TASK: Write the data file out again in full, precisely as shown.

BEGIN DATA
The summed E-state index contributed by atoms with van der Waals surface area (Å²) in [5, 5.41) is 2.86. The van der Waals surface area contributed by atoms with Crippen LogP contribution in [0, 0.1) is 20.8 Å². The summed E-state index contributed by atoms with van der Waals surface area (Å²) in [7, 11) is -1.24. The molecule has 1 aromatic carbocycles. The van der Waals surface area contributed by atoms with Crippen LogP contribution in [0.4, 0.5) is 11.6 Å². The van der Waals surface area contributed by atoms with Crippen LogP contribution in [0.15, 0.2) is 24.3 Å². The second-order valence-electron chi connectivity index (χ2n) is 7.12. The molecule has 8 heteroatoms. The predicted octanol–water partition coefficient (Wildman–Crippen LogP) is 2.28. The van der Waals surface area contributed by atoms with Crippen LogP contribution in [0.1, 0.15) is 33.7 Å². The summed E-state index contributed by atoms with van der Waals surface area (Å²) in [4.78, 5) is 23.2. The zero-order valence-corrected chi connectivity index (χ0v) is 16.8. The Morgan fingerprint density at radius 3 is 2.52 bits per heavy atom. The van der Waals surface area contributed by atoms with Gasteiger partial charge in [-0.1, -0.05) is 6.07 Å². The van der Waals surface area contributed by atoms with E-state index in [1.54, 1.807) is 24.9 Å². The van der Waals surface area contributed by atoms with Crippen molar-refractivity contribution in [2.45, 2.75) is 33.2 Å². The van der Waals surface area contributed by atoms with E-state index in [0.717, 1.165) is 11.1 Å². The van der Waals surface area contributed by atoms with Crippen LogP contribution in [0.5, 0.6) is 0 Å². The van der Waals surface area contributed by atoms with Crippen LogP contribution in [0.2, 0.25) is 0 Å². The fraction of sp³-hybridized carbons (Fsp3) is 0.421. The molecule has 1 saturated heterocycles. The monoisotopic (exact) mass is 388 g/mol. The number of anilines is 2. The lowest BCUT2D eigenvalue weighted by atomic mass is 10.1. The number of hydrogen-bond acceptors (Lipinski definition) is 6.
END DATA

The summed E-state index contributed by atoms with van der Waals surface area (Å²) in [5, 5.41) is 2.86. The van der Waals surface area contributed by atoms with Crippen LogP contribution in [0, 0.1) is 20.8 Å². The summed E-state index contributed by atoms with van der Waals surface area (Å²) in [7, 11) is -1.24. The molecule has 1 aromatic carbocycles. The van der Waals surface area contributed by atoms with Crippen LogP contribution in [0.4, 0.5) is 11.6 Å². The van der Waals surface area contributed by atoms with Crippen LogP contribution in [0.15, 0.2) is 24.3 Å². The second-order valence-electron chi connectivity index (χ2n) is 7.12. The molecule has 8 heteroatoms. The predicted octanol–water partition coefficient (Wildman–Crippen LogP) is 2.28. The van der Waals surface area contributed by atoms with Crippen LogP contribution in [0.1, 0.15) is 33.7 Å². The summed E-state index contributed by atoms with van der Waals surface area (Å²) in [4.78, 5) is 23.2. The zero-order valence-corrected chi connectivity index (χ0v) is 16.8. The Morgan fingerprint density at radius 3 is 2.52 bits per heavy atom. The van der Waals surface area contributed by atoms with Gasteiger partial charge in [-0.1, -0.05) is 6.07 Å². The van der Waals surface area contributed by atoms with E-state index in [1.54, 1.807) is 24.9 Å². The van der Waals surface area contributed by atoms with Crippen molar-refractivity contribution in [2.45, 2.75) is 33.2 Å². The van der Waals surface area contributed by atoms with E-state index in [0.717, 1.165) is 11.1 Å². The van der Waals surface area contributed by atoms with Crippen LogP contribution in [0.5, 0.6) is 0 Å². The van der Waals surface area contributed by atoms with Crippen LogP contribution in [0.2, 0.25) is 0 Å². The fraction of sp³-hybridized carbons (Fsp3) is 0.421. The molecule has 1 saturated heterocycles. The monoisotopic (exact) mass is 388 g/mol. The number of anilines is 2. The lowest BCUT2D eigenvalue weighted by atomic mass is 10.1. The number of hydrogen-bond acceptors (Lipinski definition) is 6.